Food consumption and production have a considerable impact on the environment. To be good, food needs to be responsibly sourced and consumed, as well as healthy.

Food production contributes, for example, to climate change, eutrophication and acid rain, as well as the depletion of biodiversity. It is also a considerable drain on other resources, such as nutrients, land area, energy, and water. In Finland, approximately half of the amount of both phosphorus and nitrogen that ends up in the Baltic Sea due to human activity is attributable to agriculture.

Farming techniques have evolved, and the use of fertilisers has decreased considerably during the last few decades. Despite this, there appears to be no decrease in nutrient loading attributable to agriculture.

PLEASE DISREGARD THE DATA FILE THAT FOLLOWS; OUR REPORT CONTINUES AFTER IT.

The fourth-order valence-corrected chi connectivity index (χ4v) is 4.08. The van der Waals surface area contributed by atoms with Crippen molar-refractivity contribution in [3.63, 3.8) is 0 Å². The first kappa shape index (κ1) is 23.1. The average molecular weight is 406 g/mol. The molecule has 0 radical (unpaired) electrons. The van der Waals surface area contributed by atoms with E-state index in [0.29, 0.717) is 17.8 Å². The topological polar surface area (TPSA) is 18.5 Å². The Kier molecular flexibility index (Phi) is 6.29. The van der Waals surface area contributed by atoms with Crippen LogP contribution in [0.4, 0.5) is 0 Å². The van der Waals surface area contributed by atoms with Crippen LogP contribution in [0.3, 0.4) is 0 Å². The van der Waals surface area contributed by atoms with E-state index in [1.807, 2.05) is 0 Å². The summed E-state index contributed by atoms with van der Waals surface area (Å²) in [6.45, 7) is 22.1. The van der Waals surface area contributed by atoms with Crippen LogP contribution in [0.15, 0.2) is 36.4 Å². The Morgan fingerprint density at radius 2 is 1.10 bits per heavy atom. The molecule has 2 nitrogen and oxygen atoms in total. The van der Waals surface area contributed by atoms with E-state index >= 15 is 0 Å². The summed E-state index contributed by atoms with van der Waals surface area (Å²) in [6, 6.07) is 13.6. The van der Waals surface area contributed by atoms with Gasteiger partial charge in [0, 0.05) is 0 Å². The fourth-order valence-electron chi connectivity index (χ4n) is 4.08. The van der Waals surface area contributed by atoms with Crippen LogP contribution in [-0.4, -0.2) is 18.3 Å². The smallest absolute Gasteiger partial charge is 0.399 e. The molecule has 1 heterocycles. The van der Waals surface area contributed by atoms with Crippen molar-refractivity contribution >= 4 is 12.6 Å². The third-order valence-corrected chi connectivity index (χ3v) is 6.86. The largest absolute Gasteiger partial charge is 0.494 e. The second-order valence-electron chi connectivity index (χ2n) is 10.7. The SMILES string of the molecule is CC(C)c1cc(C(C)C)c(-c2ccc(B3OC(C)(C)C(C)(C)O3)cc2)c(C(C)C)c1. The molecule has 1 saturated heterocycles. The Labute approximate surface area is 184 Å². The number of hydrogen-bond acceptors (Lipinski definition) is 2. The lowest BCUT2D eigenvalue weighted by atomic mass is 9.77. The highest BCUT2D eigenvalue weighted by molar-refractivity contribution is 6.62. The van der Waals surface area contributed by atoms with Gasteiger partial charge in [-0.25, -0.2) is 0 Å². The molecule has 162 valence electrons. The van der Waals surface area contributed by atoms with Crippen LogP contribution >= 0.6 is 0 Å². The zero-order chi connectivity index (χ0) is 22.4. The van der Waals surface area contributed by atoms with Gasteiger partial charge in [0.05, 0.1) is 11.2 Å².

The Natural Resources Institute Finland is developing new solutions for improving production techniques, maximising the use of by-products, and minimising waste in order to reduce the nutrient loading attributable to production. The aim of the Natural Resources Institute Finland is to find ways of mitigating the environmental and climatic impacts of food production.

Photo on top of the page: Veikko Somerpuro / Lukes archive

See also